Taleb is not perfect of course, none of us are, however he makes a great point. The Nobel committee in Sweden consistently has awarded the Prize to Keynesians though Milton Friedman (The King of the Monetarists) and F.A. Hayek (of the Austrian School) also won the award. The Swedes have rewarded those who supported the expansion of the money supply and the state consistently. But what are we to expect from Scandinavians?
Paul Krugman won the Nobel Prize just as the really dark clouds of the economic crisis started to gather. It was a huge nod to his thinking and the endorsement gave increased legitimacy to the New York Times columnist, who in turn influenced many of the policy makers (who tend to skew older) who still think that the Times is the source for good information.
Of course the real failure is not with the Nobel Prize Committee, which did indeed fail, but with our economic and political decision makers, and ourselves. We wanted to believe the old economic magic would work, desperately. Because if it didn't, and lets be honest, I think a lot of people in their heart of hearts knew that it was more likely to fail than succeed, we didn't know what to do. Our world had been based on 401k balances, and Social Security, and increased real estate values. These things defined us economically, and in some ways even as human beings.
So like a jilted lover we refused to believe that it was over and we clung to memories of what once was.
Krugman looked at us and said, "Don't worry, a policy of red roses and promises ought to bring Ms. Economy back, you'll see."
But the economy as we knew it is not coming back. She is long gone and living with a biker in Frensno.
We must now come to terms with this. But we if we look deep we will begin to realize that the old economy really was a pain in the ass anyway. With each passing year she wanted more. More taxes, more debt, more government. It never seemed to end. And she left just as the credit card ran out.
If we were smart we'd bid her good riddance, and move on to new possibilities.
As we transition into a 21st century economy we must start dealing with reality. We must embrace sound money.
What is sound money? Lets start with a gold standard, or a hybrid of gold/silver/and copper.
What does sound money do?
1. It ensures that the money in your bank account really is worth something.
2. It handcuffs the central banks which have a huge vested interest in expanding the paper money supply, even to the point of collapse (?) As the central banks are arguably the most powerful entities on the globe they will fight sound money at every turn, as they have.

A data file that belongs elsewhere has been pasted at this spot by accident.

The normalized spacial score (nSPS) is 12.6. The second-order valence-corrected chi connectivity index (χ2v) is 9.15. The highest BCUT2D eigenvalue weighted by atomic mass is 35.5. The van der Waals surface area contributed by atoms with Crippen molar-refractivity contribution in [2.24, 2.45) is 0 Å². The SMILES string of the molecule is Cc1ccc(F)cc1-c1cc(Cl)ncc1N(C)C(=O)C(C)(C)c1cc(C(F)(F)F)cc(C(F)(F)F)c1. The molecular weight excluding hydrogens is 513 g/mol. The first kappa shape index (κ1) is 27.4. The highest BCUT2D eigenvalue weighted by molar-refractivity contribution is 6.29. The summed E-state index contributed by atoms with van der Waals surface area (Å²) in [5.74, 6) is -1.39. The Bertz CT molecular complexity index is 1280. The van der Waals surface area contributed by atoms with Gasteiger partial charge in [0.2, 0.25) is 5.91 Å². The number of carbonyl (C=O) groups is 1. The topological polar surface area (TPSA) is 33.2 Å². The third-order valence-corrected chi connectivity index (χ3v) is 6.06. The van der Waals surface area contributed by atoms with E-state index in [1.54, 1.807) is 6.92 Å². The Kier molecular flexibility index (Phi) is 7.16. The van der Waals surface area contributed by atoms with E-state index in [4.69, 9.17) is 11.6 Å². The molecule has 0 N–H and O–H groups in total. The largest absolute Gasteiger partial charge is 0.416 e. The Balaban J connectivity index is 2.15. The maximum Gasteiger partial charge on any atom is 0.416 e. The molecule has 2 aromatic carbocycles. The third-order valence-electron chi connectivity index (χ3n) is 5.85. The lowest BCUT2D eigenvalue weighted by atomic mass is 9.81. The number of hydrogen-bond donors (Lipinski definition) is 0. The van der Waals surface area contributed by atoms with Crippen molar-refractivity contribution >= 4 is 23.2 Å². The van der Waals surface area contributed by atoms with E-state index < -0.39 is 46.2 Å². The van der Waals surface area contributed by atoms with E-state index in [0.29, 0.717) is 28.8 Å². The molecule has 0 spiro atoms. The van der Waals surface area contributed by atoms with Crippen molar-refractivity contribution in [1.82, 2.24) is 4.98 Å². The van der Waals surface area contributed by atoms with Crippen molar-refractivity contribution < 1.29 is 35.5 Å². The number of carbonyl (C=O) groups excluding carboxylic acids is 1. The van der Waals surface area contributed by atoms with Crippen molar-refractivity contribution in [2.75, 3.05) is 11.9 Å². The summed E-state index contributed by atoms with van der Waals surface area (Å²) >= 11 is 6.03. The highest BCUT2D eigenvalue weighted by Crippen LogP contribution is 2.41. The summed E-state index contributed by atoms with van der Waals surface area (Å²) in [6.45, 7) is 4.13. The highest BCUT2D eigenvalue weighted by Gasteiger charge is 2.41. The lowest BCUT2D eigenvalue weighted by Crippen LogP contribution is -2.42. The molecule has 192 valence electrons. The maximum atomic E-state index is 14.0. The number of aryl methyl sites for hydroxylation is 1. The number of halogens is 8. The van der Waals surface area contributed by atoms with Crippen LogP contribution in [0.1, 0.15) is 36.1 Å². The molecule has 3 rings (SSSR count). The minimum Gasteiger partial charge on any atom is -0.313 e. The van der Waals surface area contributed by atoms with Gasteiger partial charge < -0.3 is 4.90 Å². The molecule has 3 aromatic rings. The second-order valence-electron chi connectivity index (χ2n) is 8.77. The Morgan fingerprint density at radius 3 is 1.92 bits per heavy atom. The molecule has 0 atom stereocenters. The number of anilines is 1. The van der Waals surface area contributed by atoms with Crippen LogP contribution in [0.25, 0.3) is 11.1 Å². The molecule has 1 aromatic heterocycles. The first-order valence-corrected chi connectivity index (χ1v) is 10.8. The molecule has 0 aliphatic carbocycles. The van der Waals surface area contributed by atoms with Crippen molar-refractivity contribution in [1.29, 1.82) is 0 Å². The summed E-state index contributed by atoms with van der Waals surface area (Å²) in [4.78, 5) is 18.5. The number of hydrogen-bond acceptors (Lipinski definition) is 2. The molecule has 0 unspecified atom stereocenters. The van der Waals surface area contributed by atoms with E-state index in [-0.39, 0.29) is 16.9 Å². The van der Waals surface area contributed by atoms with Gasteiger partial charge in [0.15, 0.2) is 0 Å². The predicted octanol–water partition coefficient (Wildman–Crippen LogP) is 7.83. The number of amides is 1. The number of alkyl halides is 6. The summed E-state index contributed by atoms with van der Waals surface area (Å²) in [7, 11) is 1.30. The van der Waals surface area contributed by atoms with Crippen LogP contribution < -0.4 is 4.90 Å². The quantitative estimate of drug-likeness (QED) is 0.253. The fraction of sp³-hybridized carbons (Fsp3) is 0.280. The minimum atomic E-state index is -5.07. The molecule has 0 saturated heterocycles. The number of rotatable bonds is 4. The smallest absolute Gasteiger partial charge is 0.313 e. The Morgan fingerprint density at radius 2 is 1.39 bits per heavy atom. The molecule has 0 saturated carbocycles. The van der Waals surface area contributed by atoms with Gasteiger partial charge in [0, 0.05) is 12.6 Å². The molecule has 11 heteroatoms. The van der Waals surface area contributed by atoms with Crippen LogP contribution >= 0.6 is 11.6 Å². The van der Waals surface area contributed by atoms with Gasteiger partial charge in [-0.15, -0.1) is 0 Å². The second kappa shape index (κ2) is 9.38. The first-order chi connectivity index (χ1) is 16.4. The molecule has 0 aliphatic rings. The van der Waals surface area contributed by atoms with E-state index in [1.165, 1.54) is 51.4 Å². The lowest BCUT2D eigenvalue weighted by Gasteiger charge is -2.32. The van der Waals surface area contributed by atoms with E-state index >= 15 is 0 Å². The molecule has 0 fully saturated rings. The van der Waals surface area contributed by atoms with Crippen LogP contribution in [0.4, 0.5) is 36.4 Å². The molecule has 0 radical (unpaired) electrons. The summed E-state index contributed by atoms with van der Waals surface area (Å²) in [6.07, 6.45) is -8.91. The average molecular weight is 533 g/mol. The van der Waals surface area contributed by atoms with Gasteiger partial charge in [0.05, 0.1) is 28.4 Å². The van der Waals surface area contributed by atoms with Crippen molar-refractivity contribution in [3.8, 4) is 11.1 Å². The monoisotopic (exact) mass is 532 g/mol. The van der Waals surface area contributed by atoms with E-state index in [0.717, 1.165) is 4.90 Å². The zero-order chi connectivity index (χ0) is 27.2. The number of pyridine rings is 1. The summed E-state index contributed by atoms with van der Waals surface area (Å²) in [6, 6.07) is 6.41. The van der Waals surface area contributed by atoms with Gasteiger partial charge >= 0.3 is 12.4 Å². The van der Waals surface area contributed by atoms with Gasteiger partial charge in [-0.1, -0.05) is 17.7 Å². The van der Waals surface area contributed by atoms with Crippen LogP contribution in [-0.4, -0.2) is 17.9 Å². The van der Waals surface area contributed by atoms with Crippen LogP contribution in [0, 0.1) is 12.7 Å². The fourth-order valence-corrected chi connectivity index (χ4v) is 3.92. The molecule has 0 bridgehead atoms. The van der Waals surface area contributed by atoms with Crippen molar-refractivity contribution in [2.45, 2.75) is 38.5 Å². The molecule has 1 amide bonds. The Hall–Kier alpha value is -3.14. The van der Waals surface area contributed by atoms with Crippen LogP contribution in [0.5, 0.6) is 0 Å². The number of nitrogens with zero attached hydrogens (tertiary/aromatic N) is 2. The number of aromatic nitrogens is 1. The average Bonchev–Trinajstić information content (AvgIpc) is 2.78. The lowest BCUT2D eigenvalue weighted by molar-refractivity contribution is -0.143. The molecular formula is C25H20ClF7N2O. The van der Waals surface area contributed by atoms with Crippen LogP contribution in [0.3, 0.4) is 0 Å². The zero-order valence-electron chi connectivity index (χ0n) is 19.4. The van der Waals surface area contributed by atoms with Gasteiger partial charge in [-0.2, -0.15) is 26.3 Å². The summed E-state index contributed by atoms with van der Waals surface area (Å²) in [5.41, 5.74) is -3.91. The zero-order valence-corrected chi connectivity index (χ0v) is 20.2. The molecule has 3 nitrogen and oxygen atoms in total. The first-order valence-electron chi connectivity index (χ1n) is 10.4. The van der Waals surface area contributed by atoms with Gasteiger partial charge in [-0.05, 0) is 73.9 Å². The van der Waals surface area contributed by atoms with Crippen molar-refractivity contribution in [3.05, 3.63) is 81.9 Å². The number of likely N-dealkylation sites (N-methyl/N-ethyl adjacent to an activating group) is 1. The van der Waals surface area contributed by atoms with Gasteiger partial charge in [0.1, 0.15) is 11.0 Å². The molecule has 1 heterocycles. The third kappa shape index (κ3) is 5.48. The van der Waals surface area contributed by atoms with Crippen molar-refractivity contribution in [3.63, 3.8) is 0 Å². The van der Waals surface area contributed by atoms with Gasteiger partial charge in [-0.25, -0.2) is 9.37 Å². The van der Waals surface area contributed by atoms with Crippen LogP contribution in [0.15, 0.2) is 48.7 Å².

3. And this is a very important point that I haven't heard much talk of. SOUND MONEY IS SUSTAINABLE MONEY.
What do I mean by sustainable money? Simply, by reigning in the ability of central banks to inflate infinitely, a greater premium will then be placed on those parts of the economy that are able to grow legitimately with better products etc. Waste will greatly be curtailed.
One of the reasons the Amazon rain forest is being plowed under (in addition to the lack of real property rights on the frontier) is because money supplied to logging and ranching interests is cheap. If gold backs a currency this money becomes much more expensive and so curtails those economic actions that simply only work with gobs of fiat money.
There is of course one, (I am sure there are many more than one, I'm just riffing here) obvious issue that presents itself.
If this cheap money is reined in does this not in turn create into a less robust economy? After all, many people are employed bulldozing trees in the Amazon Basin.
In a sense yes. There are obvious serious economic "costs" associated with sound money. To be sure such a transition would be difficult. It would make the state as we know it very heard to maintain in the short term. In the end though it would be worth it.
It is interesting to me that so many on the "left" are for the expansion of the state fueled by cheap paper money that is probably responsible for the death of more species than anything else.
Paper money, as we have employed it for the past 80+ years has destroyed people and places and animals and dreams. Gold on the other hand is a "natural" alternative to the monetary Frankenstein we now have, and it is one I think more people who are truly interested in sustainability must come to understand. I think it is a real key to how we move forward.
In the days ahead I am going to think more about the "gold as sustainable money issue."
Anyway, below is the article I referenced above. Enjoy.
Nassim Nicholas Taleb, author of “The Black Swan,” said investors who lost money in the financial crisis should sue the Swedish Central Bank for awarding the Nobel Prize to economists whose theories he said brought down the global economy.
“I want to make the Nobel accountable,” Taleb said today in an interview in London. “Citizens should sue if they lost their job or business owing to the breakdown in the financial system.”
Click here for the story.
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